On February 26, 2008, the U.S. Supreme Court issued a unanimous decision in the closely watched case of Sprint/United Management Co. v. Mendelsohn, holding that no per se rule categorically permits or bars evidence of discrimination by other company supervisors completely unrelated to a plaintiff's age discrimination lawsuit.
The plaintiff in Mendelsohn filed suit under the federal Age Discrimination in Employment Act (ADEA), alleging that her employment was terminated on the basis of her age. In support of her claim, the plaintiff sought to introduce testimony from Sprint employees who witnessed discriminatory remarks and conduct by Sprint supervisors or who personally were alleged victims of age discrimination. The witnesses worked in different departments than the plaintiff and had different supervisors. Sprint filed a motion in limine seeking to exclude the testimony of these witnesses under Federal Rules of Evidence 401 and 402, which prohibit evidence deemed irrelevant, and Federal Rule of Evidence 403, which grants judges the discretion to exclude evidence that, while relevant, creates a substantial risk of unfair prejudice.
The district court, without explanation, granted Sprint's motion in limine and prohibited the plaintiff from introducing testimony concerning incidents in which her supervisor was not the decision-maker. On appeal, the Tenth Circuit Court of Appeals presumed that the district court applied a per se rule barring any evidence of discrimination by non-decision-makers. The Tenth Circuit found such a per se rule improper and proceeded independently to consider the relevance of testimony plaintiff sought to introduce, ultimately holding the testimony to be admissible.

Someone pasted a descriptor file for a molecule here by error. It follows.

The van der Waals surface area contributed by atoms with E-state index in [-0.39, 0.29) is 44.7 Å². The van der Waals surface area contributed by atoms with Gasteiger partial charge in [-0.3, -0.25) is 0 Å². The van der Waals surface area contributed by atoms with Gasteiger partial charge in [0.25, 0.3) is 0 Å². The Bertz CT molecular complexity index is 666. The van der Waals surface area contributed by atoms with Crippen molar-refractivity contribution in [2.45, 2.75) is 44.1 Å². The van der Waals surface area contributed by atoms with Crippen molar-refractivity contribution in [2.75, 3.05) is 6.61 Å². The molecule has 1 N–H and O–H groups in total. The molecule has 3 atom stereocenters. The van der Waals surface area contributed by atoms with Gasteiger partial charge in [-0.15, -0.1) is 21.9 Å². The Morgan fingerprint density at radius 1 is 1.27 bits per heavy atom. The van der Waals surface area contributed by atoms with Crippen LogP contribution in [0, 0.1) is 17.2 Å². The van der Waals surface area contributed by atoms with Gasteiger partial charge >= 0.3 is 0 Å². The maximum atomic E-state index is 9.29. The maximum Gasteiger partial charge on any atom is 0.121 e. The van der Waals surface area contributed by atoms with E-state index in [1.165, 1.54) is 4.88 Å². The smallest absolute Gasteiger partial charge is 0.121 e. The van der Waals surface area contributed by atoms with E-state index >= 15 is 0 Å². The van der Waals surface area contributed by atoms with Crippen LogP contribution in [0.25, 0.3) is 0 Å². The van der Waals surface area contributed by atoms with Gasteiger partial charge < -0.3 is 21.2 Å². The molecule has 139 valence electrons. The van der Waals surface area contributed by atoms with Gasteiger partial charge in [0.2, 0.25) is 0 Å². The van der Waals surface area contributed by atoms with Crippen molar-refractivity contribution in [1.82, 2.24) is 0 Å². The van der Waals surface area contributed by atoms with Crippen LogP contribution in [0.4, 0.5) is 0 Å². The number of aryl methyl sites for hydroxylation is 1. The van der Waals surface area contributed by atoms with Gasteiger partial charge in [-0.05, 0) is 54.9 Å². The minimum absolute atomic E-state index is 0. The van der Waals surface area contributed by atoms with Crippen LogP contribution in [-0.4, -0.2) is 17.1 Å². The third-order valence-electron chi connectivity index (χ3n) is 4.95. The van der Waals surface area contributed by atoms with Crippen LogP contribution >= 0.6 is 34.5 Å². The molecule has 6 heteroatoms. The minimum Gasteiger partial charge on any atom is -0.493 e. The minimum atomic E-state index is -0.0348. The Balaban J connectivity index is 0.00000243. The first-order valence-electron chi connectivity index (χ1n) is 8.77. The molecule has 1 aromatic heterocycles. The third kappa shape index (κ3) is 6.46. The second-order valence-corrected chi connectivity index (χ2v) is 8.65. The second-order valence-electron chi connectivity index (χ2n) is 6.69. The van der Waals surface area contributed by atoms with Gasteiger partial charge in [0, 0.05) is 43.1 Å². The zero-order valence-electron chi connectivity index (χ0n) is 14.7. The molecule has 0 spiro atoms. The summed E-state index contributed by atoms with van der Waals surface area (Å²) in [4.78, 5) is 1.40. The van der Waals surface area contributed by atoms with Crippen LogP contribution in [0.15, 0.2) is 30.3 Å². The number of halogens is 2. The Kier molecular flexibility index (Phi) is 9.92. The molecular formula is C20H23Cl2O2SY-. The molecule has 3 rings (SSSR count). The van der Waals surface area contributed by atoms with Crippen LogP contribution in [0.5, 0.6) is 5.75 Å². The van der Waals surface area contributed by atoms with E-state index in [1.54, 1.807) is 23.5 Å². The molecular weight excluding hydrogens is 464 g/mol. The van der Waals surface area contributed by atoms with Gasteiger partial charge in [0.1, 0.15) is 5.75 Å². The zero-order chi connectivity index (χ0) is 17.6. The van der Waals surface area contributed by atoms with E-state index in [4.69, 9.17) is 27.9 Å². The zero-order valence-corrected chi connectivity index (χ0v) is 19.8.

The Supreme Court, in an opinion written by Justice Thomas, unanimously held that the Federal Rules of Evidence do not establish any per se rule either permitting or barring evidence of discrimination by non-decision-maker supervisors in ADEA cases. Rather, admissibility "depends on a number of factors, including how closely related the evidence is to the plaintiff's circumstances and theory of the case." The Supreme Court reversed the Tenth Circuit, which it said overstepped its bounds by presuming the unexplained basis for the district court's ruling and then usurping the discretion of the district court by ruling on the merits of Sprint's motion in limine. The Supreme Court remanded the case to the district court to engage in the fact-intensive inquiry of relevance and unfair prejudice under the Federal Rules of Evidence.
In the absence of a bright-line rule, the admissibility of "me, too" evidence will continue to be decided on a case-by-case basis. The lesson of Mendelsohn is that employers must remain vigilant in preventing isolated discriminatory remarks. Such remarks, standing alone, often will not give rise to liability. However, the Mendelsohn decision likely will embolden plaintiffs and their lawyers to attempt to aggregate discriminatory remarks and conduct by unrelated supervisors within an organization for the purpose of portraying an overarching discriminatory program or practice.
For more information about this case, or to discuss any other labor and employment issues, please contact a member of our Labor and Employment team.